Because of the 800 years of colonialism and the old enmity that remained, complicated by the North, the Queen has never been here. We've had a Pope and Japanese royalty among many other crowned heads from Europe, but never Herself from just across the water.
She has visited around 130 countries, quite a few of them former British colonies, but never the Republic of Ireland. That has always been a step too far ... for us, not for her, in spite of what O Caolain's colleagues did to Mountbatten.
But we're into a new era now and it's time to move on, as Cowen has said. Even Sinn Fein should be able to grasp that.
Apart from the symbolic significance of the visit which is important both for us and the British, there are other, more practical reasons why we should give her a warm welcome in Ireland. The cynics have pointed out that we need all the tourists we can get!
But since she doesn't carry any money with her, we're not going to get rich selling her a few sandwiches at the Galway Races or booking her into a B&B in Killarney.
However, it is true that, ever since Diana, there is huge interest in the British royal family and the visit here by the Queen will get global coverage.
Some of the clever boys here are already working on ways they can get the Queen into situations that will show off Ireland like a Bord Failte TV commercial. So a visit to a stud farm or a race meeting or the Dublin Horse Show would be good.
As well as horses, she also loves plants and gardening and there are truly spectacular gardens here, many attached to great country houses, that she would enjoy. She has also done a bit of fly fishing in her time, so maybe we could get that honorary Irishman Jack Charlton to cast a line with her on some of his favorite salmon rivers in the west of Ireland.
Then there is shooting and hunting, although that might be a step too far at her age. But you get the idea.
Global publicity of that kind would be invaluable. She's a feisty Old Dear and we have things to offer her in this country that she would love to see and do, apart from the gala dinners and boring speeches in Dublin Castle that will inevitably be part of the visit.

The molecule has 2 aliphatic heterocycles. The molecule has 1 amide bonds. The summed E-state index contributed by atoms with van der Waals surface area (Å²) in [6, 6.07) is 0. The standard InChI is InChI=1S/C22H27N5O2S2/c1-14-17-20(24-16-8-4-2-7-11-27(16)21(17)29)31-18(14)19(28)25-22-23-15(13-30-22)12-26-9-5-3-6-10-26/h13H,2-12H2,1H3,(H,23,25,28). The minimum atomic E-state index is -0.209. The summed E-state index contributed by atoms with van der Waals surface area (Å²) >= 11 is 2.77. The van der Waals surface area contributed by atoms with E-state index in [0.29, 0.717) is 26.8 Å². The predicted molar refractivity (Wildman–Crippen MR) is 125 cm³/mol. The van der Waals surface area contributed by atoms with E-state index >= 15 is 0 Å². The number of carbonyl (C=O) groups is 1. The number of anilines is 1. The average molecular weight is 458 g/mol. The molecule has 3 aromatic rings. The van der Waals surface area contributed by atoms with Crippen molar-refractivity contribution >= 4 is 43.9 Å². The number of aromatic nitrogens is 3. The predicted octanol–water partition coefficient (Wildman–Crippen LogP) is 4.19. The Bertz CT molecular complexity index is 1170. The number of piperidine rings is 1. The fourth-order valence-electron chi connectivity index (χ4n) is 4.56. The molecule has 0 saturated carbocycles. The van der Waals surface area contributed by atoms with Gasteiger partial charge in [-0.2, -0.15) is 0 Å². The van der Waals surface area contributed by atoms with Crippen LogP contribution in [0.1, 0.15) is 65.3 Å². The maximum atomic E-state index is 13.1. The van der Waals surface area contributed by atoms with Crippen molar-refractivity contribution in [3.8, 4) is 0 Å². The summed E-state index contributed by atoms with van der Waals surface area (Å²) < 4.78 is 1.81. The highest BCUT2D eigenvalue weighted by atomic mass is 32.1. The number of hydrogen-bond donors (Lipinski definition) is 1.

The last time a significant British royal was here was back in the 1990s when John Bruton was taoiseach in the 1990s and Prince Charles came over. And I seem to remember that people were killing each other to get invited to that state dinner in Dublin Castle at the time.
This visit will be much more significant, and it is likely that there will be even greater competition to get on the guest list for the state dinner and the other events the Queen will attend.
Of course there will be many diehards around who will not be able to join in. And it won't be just the Shinners.
There will be many people here who won't have the generosity or the imagination to make the leap away from the past. Thirty years ago, when I was a young journalist on the Irish Press, referring to "the Queen" instead of "the Queen of England" was enough to get you fired.
Similarly it was the same with any story that referred to the North as "Northern Ireland" instead of the preferred "Six Counties,” a term designed to refuse recognition to the Northern parliament and state.
There are still a lot of people here, most of them now older, who still use this terminology and will turn their backs on the Queen (of England!) when she gets here.
But if she can forgive us for the murderous attack on her beloved uncle (and close advisor) Mountbatten in what was one of most despicable and cowardly actions carried out by the IRA in the south, then surely we can get over the past as well.
For her that was personal and painful to a degree that most people here in the south never experienced throughout the Troubles. If Herself can forgive and move on, surely we can as well?